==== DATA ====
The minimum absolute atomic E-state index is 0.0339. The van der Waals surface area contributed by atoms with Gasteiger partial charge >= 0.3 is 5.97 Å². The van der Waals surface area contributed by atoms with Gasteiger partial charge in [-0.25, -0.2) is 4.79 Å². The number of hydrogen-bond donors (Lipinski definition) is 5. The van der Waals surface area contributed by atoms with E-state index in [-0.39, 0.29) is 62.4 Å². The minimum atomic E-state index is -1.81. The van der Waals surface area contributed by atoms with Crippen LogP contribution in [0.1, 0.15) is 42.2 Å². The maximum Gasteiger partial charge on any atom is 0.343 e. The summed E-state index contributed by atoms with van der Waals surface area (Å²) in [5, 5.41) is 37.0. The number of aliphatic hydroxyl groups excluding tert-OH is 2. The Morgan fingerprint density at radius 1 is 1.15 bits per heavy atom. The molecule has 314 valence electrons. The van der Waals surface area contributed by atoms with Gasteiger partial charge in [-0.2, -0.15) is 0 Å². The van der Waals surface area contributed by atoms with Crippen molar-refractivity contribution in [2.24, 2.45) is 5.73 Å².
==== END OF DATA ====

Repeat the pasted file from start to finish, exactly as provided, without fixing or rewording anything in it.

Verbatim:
The minimum absolute atomic E-state index is 0.0339. The van der Waals surface area contributed by atoms with Gasteiger partial charge >= 0.3 is 5.97 Å². The van der Waals surface area contributed by atoms with Gasteiger partial charge in [-0.25, -0.2) is 4.79 Å². The number of hydrogen-bond donors (Lipinski definition) is 5. The van der Waals surface area contributed by atoms with E-state index in [-0.39, 0.29) is 62.4 Å². The minimum atomic E-state index is -1.81. The van der Waals surface area contributed by atoms with Crippen LogP contribution in [0.1, 0.15) is 42.2 Å². The maximum Gasteiger partial charge on any atom is 0.343 e. The summed E-state index contributed by atoms with van der Waals surface area (Å²) in [5, 5.41) is 37.0. The number of aliphatic hydroxyl groups excluding tert-OH is 2. The Morgan fingerprint density at radius 1 is 1.15 bits per heavy atom. The molecule has 314 valence electrons. The van der Waals surface area contributed by atoms with Gasteiger partial charge in [-0.2, -0.15) is 0 Å². The van der Waals surface area contributed by atoms with Crippen molar-refractivity contribution in [2.24, 2.45) is 5.73 Å².